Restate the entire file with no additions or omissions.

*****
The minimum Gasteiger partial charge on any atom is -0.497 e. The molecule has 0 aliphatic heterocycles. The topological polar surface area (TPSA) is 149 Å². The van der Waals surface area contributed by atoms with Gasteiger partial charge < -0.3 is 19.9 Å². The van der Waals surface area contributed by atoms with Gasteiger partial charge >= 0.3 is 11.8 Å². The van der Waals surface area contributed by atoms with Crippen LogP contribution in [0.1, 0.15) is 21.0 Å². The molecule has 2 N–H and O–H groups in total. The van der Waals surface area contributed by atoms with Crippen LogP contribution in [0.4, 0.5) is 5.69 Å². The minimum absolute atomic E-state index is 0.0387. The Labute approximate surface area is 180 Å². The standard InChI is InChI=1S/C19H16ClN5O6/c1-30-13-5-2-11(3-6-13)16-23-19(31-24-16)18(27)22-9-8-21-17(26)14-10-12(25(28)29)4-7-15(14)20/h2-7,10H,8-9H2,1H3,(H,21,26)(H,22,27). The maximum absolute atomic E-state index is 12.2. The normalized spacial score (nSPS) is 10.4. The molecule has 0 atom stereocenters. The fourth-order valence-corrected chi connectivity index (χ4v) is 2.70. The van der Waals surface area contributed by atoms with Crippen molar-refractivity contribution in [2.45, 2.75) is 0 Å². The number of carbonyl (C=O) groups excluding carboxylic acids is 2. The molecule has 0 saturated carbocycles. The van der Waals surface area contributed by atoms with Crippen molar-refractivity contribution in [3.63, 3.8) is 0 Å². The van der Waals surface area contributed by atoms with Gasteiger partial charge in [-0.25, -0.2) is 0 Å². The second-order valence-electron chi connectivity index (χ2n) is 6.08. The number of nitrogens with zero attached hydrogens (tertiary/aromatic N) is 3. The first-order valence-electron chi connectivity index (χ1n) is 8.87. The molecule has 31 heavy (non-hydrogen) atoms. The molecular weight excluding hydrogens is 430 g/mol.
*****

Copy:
The minimum Gasteiger partial charge on any atom is -0.497 e. The molecule has 0 aliphatic heterocycles. The topological polar surface area (TPSA) is 149 Å². The van der Waals surface area contributed by atoms with Gasteiger partial charge < -0.3 is 19.9 Å². The van der Waals surface area contributed by atoms with Gasteiger partial charge >= 0.3 is 11.8 Å². The van der Waals surface area contributed by atoms with Crippen LogP contribution in [0.1, 0.15) is 21.0 Å². The molecule has 2 N–H and O–H groups in total. The van der Waals surface area contributed by atoms with Crippen LogP contribution in [0.4, 0.5) is 5.69 Å². The minimum absolute atomic E-state index is 0.0387. The Labute approximate surface area is 180 Å². The standard InChI is InChI=1S/C19H16ClN5O6/c1-30-13-5-2-11(3-6-13)16-23-19(31-24-16)18(27)22-9-8-21-17(26)14-10-12(25(28)29)4-7-15(14)20/h2-7,10H,8-9H2,1H3,(H,21,26)(H,22,27). The maximum absolute atomic E-state index is 12.2. The normalized spacial score (nSPS) is 10.4. The molecule has 0 atom stereocenters. The fourth-order valence-corrected chi connectivity index (χ4v) is 2.70. The van der Waals surface area contributed by atoms with Crippen molar-refractivity contribution in [2.45, 2.75) is 0 Å². The number of carbonyl (C=O) groups excluding carboxylic acids is 2. The molecule has 0 saturated carbocycles. The van der Waals surface area contributed by atoms with Crippen molar-refractivity contribution in [3.63, 3.8) is 0 Å². The van der Waals surface area contributed by atoms with Gasteiger partial charge in [-0.25, -0.2) is 0 Å². The second-order valence-electron chi connectivity index (χ2n) is 6.08. The number of nitrogens with zero attached hydrogens (tertiary/aromatic N) is 3. The first-order valence-electron chi connectivity index (χ1n) is 8.87. The molecule has 31 heavy (non-hydrogen) atoms. The molecular weight excluding hydrogens is 430 g/mol.